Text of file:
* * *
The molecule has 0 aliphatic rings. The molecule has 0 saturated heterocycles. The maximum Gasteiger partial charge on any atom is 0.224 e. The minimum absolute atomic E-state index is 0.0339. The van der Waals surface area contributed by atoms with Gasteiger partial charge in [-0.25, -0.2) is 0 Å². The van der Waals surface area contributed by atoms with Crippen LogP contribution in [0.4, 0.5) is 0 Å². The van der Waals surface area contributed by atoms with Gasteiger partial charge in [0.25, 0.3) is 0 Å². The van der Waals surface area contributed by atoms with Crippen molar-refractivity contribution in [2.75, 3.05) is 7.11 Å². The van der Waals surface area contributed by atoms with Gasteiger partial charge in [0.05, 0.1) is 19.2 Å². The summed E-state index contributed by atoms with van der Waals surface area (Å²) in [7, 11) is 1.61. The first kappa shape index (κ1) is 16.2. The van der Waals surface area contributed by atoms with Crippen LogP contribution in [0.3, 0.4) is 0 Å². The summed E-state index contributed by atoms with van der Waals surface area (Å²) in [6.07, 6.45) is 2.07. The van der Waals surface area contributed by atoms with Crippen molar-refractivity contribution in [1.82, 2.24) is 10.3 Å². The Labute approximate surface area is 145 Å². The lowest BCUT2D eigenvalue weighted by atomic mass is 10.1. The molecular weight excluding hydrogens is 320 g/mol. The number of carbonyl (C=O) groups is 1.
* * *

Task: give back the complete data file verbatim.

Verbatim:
The molecule has 0 aliphatic rings. The molecule has 0 saturated heterocycles. The maximum Gasteiger partial charge on any atom is 0.224 e. The minimum absolute atomic E-state index is 0.0339. The van der Waals surface area contributed by atoms with Gasteiger partial charge in [-0.25, -0.2) is 0 Å². The van der Waals surface area contributed by atoms with Crippen LogP contribution in [0.4, 0.5) is 0 Å². The van der Waals surface area contributed by atoms with Gasteiger partial charge in [0.25, 0.3) is 0 Å². The van der Waals surface area contributed by atoms with Crippen molar-refractivity contribution in [2.75, 3.05) is 7.11 Å². The van der Waals surface area contributed by atoms with Gasteiger partial charge in [0.05, 0.1) is 19.2 Å². The summed E-state index contributed by atoms with van der Waals surface area (Å²) in [7, 11) is 1.61. The first kappa shape index (κ1) is 16.2. The van der Waals surface area contributed by atoms with Crippen LogP contribution in [0.3, 0.4) is 0 Å². The summed E-state index contributed by atoms with van der Waals surface area (Å²) in [6.07, 6.45) is 2.07. The van der Waals surface area contributed by atoms with Crippen molar-refractivity contribution in [1.82, 2.24) is 10.3 Å². The Labute approximate surface area is 145 Å². The lowest BCUT2D eigenvalue weighted by atomic mass is 10.1. The molecular weight excluding hydrogens is 320 g/mol. The number of carbonyl (C=O) groups is 1.